AASD investing in iPads

Altoona Area teachers are dipping their toes into new technology this summer that will set the district on a course for a long-term transformation.

Fifteen Altoona Area teachers are being trained this summer on project-based instruction using iPads and for planing new technology and instructional strategies. Come fall, 200 high school students will be using iPads for collaborative teamwork projects in core subjects.

“It will be the first major rollout of iPads we’ve done,” district Director of Technology Bryce Cossitor said.

Students will be divided into teams with a teacher leading group projects in core subjects.

“The same group of students work with the same teacher, so the groups can do work as a team. Those teachers can then do project-based learning activities,” Cossitor said.

The district has committed to spend $800,000 over the next two years on infrastructure of the high school so that 2,000 people can use the internet simultaneously.

“We will get a lot of research out of this next year (2014-15): What apps are available and what other pieces we need to look at; do kids care if they have a keyboard with their iPad, those kinds of things,” Cossitor said.

Superintendent Thomas Otto said the investment in technology is “going to have a big impact on instruction delivery at our high school.”

More is to follow in addition to the district’s commitment to increasing technology at the secondary level.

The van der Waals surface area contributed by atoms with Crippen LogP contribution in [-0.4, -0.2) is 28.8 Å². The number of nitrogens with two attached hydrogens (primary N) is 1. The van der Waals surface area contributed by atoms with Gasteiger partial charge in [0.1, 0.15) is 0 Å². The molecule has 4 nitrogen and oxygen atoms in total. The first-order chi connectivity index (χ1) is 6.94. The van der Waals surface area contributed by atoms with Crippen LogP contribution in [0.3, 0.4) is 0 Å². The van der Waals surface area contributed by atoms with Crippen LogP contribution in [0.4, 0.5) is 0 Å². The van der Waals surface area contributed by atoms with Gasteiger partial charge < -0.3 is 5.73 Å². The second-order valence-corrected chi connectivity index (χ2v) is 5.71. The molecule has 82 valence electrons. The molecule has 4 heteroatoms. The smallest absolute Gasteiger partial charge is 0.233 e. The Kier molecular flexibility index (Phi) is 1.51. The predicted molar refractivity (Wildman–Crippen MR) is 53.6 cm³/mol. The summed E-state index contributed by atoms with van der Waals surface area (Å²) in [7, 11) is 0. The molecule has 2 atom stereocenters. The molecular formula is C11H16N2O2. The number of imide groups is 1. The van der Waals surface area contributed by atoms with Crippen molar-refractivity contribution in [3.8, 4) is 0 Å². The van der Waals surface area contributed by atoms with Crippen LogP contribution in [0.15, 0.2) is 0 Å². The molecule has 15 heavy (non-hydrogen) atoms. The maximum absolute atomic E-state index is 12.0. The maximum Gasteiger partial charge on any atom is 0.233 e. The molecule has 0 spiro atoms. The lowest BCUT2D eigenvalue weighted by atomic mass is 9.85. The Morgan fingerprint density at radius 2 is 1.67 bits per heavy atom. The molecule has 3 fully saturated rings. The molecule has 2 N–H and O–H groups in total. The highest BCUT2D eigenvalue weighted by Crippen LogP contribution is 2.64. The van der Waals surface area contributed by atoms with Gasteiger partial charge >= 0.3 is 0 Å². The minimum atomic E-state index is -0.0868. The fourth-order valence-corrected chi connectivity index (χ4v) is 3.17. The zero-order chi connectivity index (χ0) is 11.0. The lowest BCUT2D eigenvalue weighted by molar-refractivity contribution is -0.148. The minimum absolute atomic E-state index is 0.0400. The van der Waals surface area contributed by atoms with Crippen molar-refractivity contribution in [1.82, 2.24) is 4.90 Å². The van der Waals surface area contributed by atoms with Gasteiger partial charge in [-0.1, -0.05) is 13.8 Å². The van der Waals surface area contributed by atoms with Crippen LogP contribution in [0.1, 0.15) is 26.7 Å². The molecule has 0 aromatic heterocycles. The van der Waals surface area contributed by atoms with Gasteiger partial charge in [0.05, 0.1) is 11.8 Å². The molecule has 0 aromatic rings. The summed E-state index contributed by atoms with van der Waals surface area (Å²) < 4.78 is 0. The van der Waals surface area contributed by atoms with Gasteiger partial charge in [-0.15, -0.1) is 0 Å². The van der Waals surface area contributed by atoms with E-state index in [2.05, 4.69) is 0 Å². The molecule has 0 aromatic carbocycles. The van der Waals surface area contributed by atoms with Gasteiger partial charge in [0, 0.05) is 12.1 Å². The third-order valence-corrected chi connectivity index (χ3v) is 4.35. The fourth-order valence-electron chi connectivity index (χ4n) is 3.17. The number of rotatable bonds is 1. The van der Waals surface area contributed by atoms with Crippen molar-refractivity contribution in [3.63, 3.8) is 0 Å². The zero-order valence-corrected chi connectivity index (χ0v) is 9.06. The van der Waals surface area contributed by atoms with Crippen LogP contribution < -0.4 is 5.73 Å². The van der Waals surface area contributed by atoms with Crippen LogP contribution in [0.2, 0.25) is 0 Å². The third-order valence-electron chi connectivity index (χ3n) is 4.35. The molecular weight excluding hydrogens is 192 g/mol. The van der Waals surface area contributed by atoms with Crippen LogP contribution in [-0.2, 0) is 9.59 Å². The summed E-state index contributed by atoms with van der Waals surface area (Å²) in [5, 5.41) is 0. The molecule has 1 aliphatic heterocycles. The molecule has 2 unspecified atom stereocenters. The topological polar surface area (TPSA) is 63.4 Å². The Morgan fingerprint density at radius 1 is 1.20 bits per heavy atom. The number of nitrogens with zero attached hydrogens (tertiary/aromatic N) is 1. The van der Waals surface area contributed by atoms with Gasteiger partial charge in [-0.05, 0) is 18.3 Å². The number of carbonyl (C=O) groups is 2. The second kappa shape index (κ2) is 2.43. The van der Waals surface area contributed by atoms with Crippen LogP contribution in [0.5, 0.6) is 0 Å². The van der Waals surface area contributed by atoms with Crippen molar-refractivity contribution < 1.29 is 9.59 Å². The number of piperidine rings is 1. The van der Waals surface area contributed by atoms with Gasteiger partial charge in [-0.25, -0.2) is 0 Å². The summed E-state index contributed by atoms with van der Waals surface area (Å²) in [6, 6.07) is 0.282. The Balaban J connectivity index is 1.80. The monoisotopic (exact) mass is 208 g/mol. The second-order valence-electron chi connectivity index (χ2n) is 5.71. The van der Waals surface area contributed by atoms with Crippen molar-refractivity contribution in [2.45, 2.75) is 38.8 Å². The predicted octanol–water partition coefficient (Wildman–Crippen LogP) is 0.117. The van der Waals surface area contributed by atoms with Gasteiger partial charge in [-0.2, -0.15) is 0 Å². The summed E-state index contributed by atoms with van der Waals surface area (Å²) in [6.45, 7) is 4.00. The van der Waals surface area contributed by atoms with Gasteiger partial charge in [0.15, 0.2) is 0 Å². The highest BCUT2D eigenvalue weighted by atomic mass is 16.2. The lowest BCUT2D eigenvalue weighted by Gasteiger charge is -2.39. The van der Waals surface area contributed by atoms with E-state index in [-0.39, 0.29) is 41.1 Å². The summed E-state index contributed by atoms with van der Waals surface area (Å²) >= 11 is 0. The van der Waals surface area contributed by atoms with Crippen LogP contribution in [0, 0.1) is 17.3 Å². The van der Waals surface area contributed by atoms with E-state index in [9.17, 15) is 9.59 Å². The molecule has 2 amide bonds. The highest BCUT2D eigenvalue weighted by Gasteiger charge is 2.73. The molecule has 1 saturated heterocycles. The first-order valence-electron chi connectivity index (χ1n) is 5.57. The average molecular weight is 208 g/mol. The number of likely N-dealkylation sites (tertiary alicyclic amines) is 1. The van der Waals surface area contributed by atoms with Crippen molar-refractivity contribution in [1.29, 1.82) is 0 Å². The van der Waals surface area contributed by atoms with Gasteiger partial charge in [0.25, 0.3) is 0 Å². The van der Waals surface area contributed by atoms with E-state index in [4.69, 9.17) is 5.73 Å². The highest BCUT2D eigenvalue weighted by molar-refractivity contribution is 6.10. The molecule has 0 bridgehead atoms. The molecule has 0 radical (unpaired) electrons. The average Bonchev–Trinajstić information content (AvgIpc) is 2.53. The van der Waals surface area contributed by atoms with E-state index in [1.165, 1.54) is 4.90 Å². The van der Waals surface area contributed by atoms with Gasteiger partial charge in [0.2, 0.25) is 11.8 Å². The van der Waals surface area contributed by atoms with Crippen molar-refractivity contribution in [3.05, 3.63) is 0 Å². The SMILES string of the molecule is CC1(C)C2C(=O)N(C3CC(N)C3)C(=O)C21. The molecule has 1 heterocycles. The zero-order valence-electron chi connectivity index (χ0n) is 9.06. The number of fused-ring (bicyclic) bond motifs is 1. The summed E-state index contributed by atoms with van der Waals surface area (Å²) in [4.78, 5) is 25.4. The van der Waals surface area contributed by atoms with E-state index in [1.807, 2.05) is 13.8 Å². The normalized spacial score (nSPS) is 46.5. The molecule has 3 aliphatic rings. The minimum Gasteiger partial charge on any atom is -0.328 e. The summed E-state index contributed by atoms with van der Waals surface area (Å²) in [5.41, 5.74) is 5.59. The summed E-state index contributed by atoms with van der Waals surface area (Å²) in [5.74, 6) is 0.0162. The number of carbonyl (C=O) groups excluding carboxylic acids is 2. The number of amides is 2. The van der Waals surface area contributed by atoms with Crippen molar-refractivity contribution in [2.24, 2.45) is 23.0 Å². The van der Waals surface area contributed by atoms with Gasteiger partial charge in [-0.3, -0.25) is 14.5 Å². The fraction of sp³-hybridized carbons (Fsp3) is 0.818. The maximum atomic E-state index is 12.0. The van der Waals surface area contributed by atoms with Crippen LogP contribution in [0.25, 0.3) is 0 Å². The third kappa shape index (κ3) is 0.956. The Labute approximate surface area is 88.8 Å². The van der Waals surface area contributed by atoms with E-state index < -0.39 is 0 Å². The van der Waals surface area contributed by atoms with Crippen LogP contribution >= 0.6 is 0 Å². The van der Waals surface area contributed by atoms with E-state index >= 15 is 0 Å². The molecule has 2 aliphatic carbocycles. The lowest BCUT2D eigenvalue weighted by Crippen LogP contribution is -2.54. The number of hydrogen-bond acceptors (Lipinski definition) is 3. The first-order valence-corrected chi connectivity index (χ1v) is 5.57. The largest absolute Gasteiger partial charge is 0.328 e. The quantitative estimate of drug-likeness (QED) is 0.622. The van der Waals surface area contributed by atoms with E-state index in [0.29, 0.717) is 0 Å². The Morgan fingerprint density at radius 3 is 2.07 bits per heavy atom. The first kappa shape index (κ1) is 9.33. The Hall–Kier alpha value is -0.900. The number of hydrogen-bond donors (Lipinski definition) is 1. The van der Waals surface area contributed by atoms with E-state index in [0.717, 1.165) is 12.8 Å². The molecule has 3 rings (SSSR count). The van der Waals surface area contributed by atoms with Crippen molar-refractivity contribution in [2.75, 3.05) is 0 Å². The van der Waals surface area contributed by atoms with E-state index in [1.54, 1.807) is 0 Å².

The district is also partnering with ASSET Inc., a national science, technology, engineering and math education improvement nonprofit, for training in August that will jump start the district’s move toward implementing a holistic approach to science, technology, engineering, arts and math (STEAM) education.

In the 2015-16 school year, the district plans to possibly have the former Wright Elementary School Building repurposed as a magnet school where iPads would a major part of how students engage in a curriculum built around science, technology, engineering, arts and math.

“We are starting small with a pilot STEAM program at Baker and Irving (McAuliffe Heights) elementary schools (in 2014-15),” Director of Curriculum and Assessment Luke Lansberry said.

The district’s teachers have also created a freshmen STEAM academy for the junior high school. It’s being created internally by teachers. Students in the freshmen academy will have the option to bring their own tablets, laptops and smartphones.

“That is the neat thing that is occurring, the creativity of our teachers is starting to be unleashed,” Otto said.

Mirror Staff Writer Russ O’Reilly is at 946-7435.